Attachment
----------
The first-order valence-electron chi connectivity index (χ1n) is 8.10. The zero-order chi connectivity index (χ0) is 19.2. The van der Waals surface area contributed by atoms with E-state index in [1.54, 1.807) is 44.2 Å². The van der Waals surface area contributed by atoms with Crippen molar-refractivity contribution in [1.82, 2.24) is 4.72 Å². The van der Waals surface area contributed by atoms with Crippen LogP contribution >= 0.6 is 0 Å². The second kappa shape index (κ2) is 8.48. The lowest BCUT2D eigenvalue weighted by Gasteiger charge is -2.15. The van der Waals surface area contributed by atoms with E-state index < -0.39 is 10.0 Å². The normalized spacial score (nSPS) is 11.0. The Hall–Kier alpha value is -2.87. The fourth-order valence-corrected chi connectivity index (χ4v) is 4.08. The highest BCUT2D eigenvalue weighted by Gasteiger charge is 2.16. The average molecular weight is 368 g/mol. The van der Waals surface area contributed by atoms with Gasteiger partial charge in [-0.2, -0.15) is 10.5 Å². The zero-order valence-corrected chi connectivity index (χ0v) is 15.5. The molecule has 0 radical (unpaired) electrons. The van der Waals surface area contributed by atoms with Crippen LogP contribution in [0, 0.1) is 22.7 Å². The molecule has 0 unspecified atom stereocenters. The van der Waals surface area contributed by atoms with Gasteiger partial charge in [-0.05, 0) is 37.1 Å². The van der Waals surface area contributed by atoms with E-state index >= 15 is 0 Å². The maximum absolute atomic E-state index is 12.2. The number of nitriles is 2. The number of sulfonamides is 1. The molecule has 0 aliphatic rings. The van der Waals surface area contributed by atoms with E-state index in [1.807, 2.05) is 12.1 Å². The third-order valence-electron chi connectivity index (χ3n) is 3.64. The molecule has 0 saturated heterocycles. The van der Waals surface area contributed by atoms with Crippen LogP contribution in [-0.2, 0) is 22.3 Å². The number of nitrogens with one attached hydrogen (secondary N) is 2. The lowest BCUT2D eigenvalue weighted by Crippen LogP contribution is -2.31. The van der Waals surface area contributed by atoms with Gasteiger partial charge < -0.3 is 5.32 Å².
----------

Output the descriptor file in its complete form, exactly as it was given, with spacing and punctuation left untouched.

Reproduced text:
The first-order valence-electron chi connectivity index (χ1n) is 8.10. The zero-order chi connectivity index (χ0) is 19.2. The van der Waals surface area contributed by atoms with E-state index in [1.54, 1.807) is 44.2 Å². The van der Waals surface area contributed by atoms with Crippen molar-refractivity contribution in [1.82, 2.24) is 4.72 Å². The van der Waals surface area contributed by atoms with Crippen LogP contribution >= 0.6 is 0 Å². The second kappa shape index (κ2) is 8.48. The lowest BCUT2D eigenvalue weighted by Gasteiger charge is -2.15. The van der Waals surface area contributed by atoms with E-state index < -0.39 is 10.0 Å². The normalized spacial score (nSPS) is 11.0. The Hall–Kier alpha value is -2.87. The fourth-order valence-corrected chi connectivity index (χ4v) is 4.08. The highest BCUT2D eigenvalue weighted by Gasteiger charge is 2.16. The average molecular weight is 368 g/mol. The van der Waals surface area contributed by atoms with Gasteiger partial charge in [-0.2, -0.15) is 10.5 Å². The zero-order valence-corrected chi connectivity index (χ0v) is 15.5. The molecule has 0 radical (unpaired) electrons. The van der Waals surface area contributed by atoms with Crippen LogP contribution in [0, 0.1) is 22.7 Å². The molecule has 0 unspecified atom stereocenters. The van der Waals surface area contributed by atoms with Gasteiger partial charge in [-0.05, 0) is 37.1 Å². The van der Waals surface area contributed by atoms with E-state index >= 15 is 0 Å². The maximum absolute atomic E-state index is 12.2. The number of nitriles is 2. The number of sulfonamides is 1. The molecule has 0 aliphatic rings. The van der Waals surface area contributed by atoms with E-state index in [1.807, 2.05) is 12.1 Å². The third-order valence-electron chi connectivity index (χ3n) is 3.64. The molecule has 0 saturated heterocycles. The van der Waals surface area contributed by atoms with Crippen LogP contribution in [-0.2, 0) is 22.3 Å². The number of nitrogens with one attached hydrogen (secondary N) is 2. The lowest BCUT2D eigenvalue weighted by Crippen LogP contribution is -2.31. The van der Waals surface area contributed by atoms with Gasteiger partial charge < -0.3 is 5.32 Å².